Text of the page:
I also acquired a bizarre craving for aspartame and would secretly eat it right out of the Equal packets at work I also did terrible things to my coworkers like intentionally breaking or tampering with their tools without a hint of guilt because I decided they deserved it and I would never be suspected of it since lying was so easy with the medication.

My doctor said there were no drug interactions with the “new generation” antidepressants and over the counter products are all O.K.. Well, I don’t believe that is exactly the case, after taking a cough syrup containing dextromethorphan (HBr), I developed symptoms which I now think were serotonin syndrome. I became very euphoric in a sort of drunken giddy way, felt like I had a fever and was sweating, my joints all hurt and my right hand was clenched and painful to open as well as my jaw, I was dizzy and felt anesthetized (like the feeling of taking a narcotic painkiller like Percocet) and confused.

I was having mild hallucinations/visual disturbances (I went right through two red lights on my way home from work while looking right at them), my pulse kept fluctuating for no reason between bradycardic and tachycardic, my hands and ankles had also swollen and I could not remember what I had done 5 min before. I had difficulty standing and spent the rest of the night sitting in a chair in the dark staring and at some point I suspected something was wrong my muscles felt very tense so I took 4 of my clonazapam and a doxylamine tablet (I thought maybe I was having an allergic reaction and it was the only antihistamine I had in the house) made it through the night and gradually over the next day my symptoms faded.

I had seen my doctor the day before when these symptoms were just beginning and tried to explain it to him, but he seemed to think I may have been imagining these symptoms and said he couldn’t do anything for me if I was not going to take the medication. He said all medications have side-effects, and gradually they diminish (but mine were getting worse) this was a week ago and I have been tapered off them with my doctors reluctant approval.

I still feel a little strange he (Dr.) said I will for at least several days while my body adjusts to being without the drugs. I am not so sure which was worse–depression or psychosis. I guess it’s a toss-up to which symptom you are more willing to put up with. Anyway I will continue with therapy maybe wait for the “next generation” of depression medication before I take that route again.

 

Years 2000 and Prior

This is Survivor Story number 51.
Total number of stories in current database is 96

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Prozac, Effexor, Klonopin, Serzone, Zyprexa, Neurontin, and now Celexa-and Hospitalized Seven Times.

“I sometimes am so sorry I started him on this medication journey,”

 

I have had thoughts that maybe my son’s suicide attempts were related to the Prozac and other medications that he had been taking, and now after reading correspondence from others regarding the same behaviors, I am more convinced that there was a relationship between the taking of the drug and his actions.

My son who is now 26 years old has had problems with depression probably since he was l3. He got through high school but did very poorly, and became very depressed when he graduated because he felt he had no future. At that time, I took him to see a psychiatrist who put him on Prozac, but it did not seem to help him that much. I think she tried him on Zoloft also which did not seem to help him either.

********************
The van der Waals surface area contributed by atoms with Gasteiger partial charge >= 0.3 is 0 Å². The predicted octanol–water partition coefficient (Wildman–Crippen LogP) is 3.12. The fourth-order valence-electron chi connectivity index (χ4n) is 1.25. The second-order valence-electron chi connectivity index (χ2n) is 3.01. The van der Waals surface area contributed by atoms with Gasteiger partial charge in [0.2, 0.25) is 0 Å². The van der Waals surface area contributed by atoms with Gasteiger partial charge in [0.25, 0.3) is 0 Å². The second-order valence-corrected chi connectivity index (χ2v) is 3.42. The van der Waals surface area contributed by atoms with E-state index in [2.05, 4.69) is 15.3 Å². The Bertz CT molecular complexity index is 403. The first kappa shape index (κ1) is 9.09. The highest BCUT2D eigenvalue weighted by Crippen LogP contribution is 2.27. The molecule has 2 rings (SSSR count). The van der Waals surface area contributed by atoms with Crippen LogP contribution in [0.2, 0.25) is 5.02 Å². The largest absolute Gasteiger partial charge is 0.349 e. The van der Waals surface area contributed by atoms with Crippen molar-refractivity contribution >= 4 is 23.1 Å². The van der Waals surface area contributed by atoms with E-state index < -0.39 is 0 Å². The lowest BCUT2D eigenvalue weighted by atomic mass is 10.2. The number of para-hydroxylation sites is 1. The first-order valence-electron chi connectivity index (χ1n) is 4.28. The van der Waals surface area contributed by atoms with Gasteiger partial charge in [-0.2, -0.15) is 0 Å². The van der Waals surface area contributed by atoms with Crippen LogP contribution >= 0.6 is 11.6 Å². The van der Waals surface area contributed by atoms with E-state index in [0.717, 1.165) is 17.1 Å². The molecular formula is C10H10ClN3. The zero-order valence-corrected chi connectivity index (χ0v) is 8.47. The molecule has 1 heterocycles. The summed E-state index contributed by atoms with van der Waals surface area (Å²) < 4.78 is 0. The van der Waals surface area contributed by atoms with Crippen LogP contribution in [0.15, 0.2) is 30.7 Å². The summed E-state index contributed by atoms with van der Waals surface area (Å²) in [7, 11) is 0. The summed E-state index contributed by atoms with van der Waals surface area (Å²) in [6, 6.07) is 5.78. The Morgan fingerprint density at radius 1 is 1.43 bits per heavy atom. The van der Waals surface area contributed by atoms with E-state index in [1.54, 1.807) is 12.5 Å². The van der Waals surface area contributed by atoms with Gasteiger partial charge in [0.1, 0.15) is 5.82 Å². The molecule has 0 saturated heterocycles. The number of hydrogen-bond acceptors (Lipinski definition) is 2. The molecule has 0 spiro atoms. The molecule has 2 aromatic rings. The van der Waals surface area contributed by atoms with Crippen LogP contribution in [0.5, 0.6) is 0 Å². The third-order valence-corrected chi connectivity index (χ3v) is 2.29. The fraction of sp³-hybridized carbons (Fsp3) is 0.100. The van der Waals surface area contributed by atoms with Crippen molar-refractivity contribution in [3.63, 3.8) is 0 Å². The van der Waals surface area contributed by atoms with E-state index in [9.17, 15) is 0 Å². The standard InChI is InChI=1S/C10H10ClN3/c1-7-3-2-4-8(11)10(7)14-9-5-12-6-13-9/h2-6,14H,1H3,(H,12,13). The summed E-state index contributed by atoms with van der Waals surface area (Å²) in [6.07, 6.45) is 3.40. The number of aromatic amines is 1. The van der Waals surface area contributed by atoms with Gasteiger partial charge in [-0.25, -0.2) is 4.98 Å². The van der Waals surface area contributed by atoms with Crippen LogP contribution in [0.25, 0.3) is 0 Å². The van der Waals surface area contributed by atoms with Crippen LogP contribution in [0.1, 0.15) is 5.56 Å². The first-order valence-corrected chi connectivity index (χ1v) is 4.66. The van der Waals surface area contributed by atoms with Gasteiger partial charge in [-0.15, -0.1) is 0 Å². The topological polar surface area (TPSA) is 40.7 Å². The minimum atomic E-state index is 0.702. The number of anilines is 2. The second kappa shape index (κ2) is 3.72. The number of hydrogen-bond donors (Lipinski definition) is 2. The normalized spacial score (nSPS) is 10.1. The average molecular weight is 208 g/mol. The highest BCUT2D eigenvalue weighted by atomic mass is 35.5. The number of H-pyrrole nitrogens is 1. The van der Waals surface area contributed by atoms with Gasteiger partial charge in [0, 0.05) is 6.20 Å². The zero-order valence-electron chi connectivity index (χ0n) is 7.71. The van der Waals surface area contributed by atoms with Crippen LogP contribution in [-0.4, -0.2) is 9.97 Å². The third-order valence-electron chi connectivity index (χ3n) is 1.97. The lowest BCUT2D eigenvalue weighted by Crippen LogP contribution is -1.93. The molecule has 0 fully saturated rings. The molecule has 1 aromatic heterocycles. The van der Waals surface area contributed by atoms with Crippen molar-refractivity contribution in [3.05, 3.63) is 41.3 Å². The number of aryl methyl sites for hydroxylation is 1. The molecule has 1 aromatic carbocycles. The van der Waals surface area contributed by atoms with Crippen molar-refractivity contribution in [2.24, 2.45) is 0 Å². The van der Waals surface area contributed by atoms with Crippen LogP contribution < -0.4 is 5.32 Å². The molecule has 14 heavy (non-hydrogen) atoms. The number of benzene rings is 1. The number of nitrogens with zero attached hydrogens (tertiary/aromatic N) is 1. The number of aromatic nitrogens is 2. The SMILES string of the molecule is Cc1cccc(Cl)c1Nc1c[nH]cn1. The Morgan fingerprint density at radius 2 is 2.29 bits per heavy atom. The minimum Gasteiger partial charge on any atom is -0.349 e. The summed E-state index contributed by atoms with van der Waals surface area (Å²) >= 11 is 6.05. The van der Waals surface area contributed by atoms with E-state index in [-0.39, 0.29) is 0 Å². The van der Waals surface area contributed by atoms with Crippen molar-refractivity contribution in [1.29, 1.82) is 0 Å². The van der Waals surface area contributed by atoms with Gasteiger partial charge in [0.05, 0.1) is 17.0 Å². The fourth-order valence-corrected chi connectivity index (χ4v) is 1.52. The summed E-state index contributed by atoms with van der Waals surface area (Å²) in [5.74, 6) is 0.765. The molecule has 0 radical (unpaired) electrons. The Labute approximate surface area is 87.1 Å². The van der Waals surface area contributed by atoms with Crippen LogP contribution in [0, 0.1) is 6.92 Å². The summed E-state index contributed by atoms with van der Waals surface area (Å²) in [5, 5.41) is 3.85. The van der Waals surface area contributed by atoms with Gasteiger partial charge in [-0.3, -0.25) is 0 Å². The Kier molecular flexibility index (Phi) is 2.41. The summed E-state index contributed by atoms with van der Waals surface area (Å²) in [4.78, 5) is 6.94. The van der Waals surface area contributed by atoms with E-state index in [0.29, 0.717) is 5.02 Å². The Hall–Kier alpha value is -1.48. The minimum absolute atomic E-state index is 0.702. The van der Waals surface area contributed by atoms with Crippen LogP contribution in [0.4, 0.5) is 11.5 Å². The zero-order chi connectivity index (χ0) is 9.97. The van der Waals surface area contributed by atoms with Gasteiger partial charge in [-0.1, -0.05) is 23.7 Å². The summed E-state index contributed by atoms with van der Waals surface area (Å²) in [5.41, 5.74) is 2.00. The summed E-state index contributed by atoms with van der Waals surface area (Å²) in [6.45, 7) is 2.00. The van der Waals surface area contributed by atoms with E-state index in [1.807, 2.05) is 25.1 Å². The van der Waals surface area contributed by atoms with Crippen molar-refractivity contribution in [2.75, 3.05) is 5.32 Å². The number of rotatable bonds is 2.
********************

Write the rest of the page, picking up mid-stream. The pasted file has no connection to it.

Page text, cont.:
He obtained a job at a shoe store working for a very nice family who liked him and who he enjoyed working for. He stopped the drugs and seeing the psychiatrist who said my son was an enigma. He worked at the store for 5 years, but one day abruptly quit. He then worked as a security guard for approximately a year and quit that job also. He decided to go to dog grooming school, and I’ll never forget his face the day he came home from school so proud and happy that he found something to do that he liked.

He did very well at the school, but started to have panic attacks. I took him to a psychiatrist again and she put him on Prozac and Xanax. He seemed to come alive, extremely talkative, and he finally met a girl and fell deeply in love. He then seemed to have problems with his mood lowering and becoming more depressed and anxious, so the psychiatrist increased the Prozac. I noticed at this time that his behavior was worrisome. Well the girl broke up with him and he tried to kill himself.

In the hospital they changed his meds to Effexor and Klonopin, he got out of the hospital and thought the girl might come back, but when he realized two weeks later that she wasn’t, He left in the middle of the night again, and eventually checked himself into the hospital after overdosing. He was sent to another facility after this and they put him back on Prozac. He attempted suicide again by overdosing. Altogether, he was hospitalized approximately 7 different times, with four of those being for suicide attempts. The last one being a year ago. Since then he has been on Serzone, Zyprexa, Neurontin, and within the last few months Celexa was added to this. He does seem to be somewhat better, but very flat, little conversation, rarely smiling. I sometimes am so sorry I started him on this medication journey.

I wonder if he would have been better off trying to cope with his low-grade depression, and maybe just taking an anti-anxiety medication for the panic attacks. I wonder.

Years 2000 and Prior

This is Survivor Story number 54.
Total number of stories in current database is 96